- Myles Cosgrove, the second officer in the hallway, also shot back. Cosgrove fired 16 shots. An FBI ballistics analysis determined that one of those shots was the fatal one, and a Jefferson County medical examiner concluded that Taylor likely died within a minute of being hit by it.
- A third policeman, Brett Hankison, fired 10 shots into the apartment from outside the building, and all through sliding doors and a window of the ground-floor apartment that were covered by blinds or curtains. Those shots struck no one, including three people in another apartment, where some of the rounds landed.
The Louisville police department dismissed Hankison in June, saying he had violated department policy on the use of deadly force by “wantonly and blindly” discharging his weapon. Mattingly and Cosgrove remained on the force, but were assigned to administrative duties.
This week, the interim police chief notified Cosgrove that administrative procedures were underway to fire him. Walker, the boyfriend, who legally possessed the gun he fired, initially was charged with assault and attempted murder of a police officer, but those charges were dropped.
Most state laws give persons an unbridled right to use lethal force in self-defense against intruders. This concept is often referred to as the “castle doctrine” in a nod to a tenet of common law that declares one’s home to be one’s castle. By that logic, Walker had the right to shoot when and as he did.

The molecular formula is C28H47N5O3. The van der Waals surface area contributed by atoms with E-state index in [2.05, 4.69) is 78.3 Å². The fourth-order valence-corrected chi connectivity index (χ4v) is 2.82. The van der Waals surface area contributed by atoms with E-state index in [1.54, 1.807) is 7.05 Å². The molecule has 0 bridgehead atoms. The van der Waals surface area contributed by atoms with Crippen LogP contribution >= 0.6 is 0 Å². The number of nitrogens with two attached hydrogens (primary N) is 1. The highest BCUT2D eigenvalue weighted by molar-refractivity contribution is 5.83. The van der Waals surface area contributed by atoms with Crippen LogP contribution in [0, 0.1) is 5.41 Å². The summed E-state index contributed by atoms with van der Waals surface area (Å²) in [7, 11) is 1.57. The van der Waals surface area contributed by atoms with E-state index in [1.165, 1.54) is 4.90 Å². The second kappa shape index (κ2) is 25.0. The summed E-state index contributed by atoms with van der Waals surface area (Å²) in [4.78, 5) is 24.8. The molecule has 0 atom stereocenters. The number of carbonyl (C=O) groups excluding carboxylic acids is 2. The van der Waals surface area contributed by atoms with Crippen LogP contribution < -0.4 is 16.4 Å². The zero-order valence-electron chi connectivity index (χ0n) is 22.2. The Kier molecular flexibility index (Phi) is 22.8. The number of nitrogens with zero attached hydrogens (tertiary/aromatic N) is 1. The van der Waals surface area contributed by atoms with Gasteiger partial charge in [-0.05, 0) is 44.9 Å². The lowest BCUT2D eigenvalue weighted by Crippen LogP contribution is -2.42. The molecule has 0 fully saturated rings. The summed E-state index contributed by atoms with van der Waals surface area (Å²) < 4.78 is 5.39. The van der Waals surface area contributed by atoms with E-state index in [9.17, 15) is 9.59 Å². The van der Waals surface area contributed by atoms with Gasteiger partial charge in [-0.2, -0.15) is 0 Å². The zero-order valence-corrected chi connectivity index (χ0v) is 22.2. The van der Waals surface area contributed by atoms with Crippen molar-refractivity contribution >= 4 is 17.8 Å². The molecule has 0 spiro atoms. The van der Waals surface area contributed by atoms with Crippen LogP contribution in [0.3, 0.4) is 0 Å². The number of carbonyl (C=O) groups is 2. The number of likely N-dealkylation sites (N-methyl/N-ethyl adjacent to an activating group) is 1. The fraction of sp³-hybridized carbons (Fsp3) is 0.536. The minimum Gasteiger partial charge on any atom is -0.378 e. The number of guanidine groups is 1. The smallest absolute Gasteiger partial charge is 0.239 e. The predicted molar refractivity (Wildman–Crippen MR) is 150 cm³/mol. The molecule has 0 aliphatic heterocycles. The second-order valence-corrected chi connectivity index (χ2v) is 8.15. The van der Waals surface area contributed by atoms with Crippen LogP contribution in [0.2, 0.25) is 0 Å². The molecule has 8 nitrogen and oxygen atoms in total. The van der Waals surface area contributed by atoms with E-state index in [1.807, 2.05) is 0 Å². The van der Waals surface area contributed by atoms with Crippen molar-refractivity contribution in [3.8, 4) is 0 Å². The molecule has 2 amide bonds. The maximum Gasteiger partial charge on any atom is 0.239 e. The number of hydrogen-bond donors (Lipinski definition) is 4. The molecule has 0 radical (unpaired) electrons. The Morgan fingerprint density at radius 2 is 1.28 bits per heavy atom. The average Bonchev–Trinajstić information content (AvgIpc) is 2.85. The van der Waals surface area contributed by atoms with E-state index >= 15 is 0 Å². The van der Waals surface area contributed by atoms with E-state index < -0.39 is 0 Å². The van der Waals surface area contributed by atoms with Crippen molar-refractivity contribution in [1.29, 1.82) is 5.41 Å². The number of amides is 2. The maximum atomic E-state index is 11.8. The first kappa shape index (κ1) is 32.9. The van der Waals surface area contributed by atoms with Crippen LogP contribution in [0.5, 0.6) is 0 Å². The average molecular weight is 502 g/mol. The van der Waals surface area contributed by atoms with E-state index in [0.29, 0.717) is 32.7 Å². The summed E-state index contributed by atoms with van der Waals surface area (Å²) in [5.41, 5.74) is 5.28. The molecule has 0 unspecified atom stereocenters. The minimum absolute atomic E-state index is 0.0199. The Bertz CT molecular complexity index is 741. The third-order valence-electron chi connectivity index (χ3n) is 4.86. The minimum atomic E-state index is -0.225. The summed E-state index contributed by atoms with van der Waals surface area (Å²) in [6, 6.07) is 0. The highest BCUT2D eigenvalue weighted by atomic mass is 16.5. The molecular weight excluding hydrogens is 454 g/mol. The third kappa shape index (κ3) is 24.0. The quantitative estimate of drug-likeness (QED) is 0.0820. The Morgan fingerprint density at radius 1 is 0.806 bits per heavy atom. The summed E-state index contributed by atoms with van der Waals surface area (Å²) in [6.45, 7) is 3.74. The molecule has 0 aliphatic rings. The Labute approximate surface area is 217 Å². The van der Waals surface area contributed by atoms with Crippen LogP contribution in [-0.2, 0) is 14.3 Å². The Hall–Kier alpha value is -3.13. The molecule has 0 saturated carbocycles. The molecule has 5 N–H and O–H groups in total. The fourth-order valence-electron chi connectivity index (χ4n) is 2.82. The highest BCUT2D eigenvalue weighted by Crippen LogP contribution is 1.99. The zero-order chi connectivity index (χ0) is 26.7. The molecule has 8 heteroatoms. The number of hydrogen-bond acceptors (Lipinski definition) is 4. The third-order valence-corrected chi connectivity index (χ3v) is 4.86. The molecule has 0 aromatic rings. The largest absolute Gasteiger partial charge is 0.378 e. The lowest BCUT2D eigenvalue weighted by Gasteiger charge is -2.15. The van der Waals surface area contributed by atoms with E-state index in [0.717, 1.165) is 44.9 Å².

But Kentucky law does not allow persons to harm police officers, even if the officers’ actions are the reason the person reacts in his or her own self-defense. “Most states don’t allow someone to claim self-defense when they are an aggressor,” Seth Stoughton, a University of North Carolina Law School professor, told The Guardian. “But most states also say that when police are acting in their official capacity they can’t be aggressors for purposes of self-defense law.”
Kentucky Attorney General Daniel Cameron served as special prosecutor in the Taylor case. Under his direction, the grand jury charged Hankison, whose shots had gone into the neighbor’s apartment, with three counts of first degree wanton endangerment, which are felonies under state law. Hankison has pleaded not guilty. But neither of the other two officers was charged.